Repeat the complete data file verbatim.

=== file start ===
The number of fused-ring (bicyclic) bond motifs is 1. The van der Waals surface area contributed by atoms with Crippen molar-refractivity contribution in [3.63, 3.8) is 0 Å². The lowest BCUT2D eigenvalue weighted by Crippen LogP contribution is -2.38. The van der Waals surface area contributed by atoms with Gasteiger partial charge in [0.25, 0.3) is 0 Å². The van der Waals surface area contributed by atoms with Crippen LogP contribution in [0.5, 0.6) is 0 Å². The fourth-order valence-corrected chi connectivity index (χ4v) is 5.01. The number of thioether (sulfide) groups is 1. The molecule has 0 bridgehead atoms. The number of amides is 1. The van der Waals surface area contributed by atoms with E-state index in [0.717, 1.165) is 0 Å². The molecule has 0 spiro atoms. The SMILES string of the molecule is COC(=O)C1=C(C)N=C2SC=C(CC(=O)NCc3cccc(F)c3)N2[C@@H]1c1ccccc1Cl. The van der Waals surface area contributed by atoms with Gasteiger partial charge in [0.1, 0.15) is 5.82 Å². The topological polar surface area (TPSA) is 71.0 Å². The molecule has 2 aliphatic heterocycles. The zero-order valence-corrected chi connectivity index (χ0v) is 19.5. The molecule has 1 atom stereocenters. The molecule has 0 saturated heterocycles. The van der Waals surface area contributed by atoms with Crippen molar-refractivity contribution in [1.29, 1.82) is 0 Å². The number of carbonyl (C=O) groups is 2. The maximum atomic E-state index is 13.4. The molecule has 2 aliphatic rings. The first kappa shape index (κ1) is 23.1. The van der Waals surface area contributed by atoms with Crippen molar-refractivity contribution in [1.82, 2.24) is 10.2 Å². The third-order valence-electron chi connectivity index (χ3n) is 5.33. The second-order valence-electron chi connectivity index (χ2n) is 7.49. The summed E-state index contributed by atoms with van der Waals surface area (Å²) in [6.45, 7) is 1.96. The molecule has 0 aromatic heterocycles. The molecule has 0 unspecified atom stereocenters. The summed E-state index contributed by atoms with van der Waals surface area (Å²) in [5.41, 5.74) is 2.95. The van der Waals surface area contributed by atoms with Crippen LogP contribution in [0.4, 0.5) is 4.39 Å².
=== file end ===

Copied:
The number of fused-ring (bicyclic) bond motifs is 1. The van der Waals surface area contributed by atoms with Crippen molar-refractivity contribution in [3.63, 3.8) is 0 Å². The lowest BCUT2D eigenvalue weighted by Crippen LogP contribution is -2.38. The van der Waals surface area contributed by atoms with Gasteiger partial charge in [0.25, 0.3) is 0 Å². The van der Waals surface area contributed by atoms with Crippen LogP contribution in [0.5, 0.6) is 0 Å². The fourth-order valence-corrected chi connectivity index (χ4v) is 5.01. The number of thioether (sulfide) groups is 1. The molecule has 0 bridgehead atoms. The number of amides is 1. The van der Waals surface area contributed by atoms with E-state index in [0.717, 1.165) is 0 Å². The molecule has 0 spiro atoms. The SMILES string of the molecule is COC(=O)C1=C(C)N=C2SC=C(CC(=O)NCc3cccc(F)c3)N2[C@@H]1c1ccccc1Cl. The van der Waals surface area contributed by atoms with Gasteiger partial charge in [0.1, 0.15) is 5.82 Å². The topological polar surface area (TPSA) is 71.0 Å². The molecule has 2 aliphatic heterocycles. The zero-order valence-corrected chi connectivity index (χ0v) is 19.5. The molecule has 1 atom stereocenters. The molecule has 0 saturated heterocycles. The van der Waals surface area contributed by atoms with Crippen molar-refractivity contribution in [1.29, 1.82) is 0 Å². The number of carbonyl (C=O) groups is 2. The maximum atomic E-state index is 13.4. The molecule has 2 aliphatic rings. The first kappa shape index (κ1) is 23.1. The van der Waals surface area contributed by atoms with Crippen molar-refractivity contribution in [1.82, 2.24) is 10.2 Å². The third-order valence-electron chi connectivity index (χ3n) is 5.33. The second-order valence-electron chi connectivity index (χ2n) is 7.49. The summed E-state index contributed by atoms with van der Waals surface area (Å²) in [6.45, 7) is 1.96. The molecule has 0 aromatic heterocycles. The molecule has 0 unspecified atom stereocenters. The summed E-state index contributed by atoms with van der Waals surface area (Å²) in [5.41, 5.74) is 2.95. The van der Waals surface area contributed by atoms with Crippen LogP contribution in [0.4, 0.5) is 4.39 Å².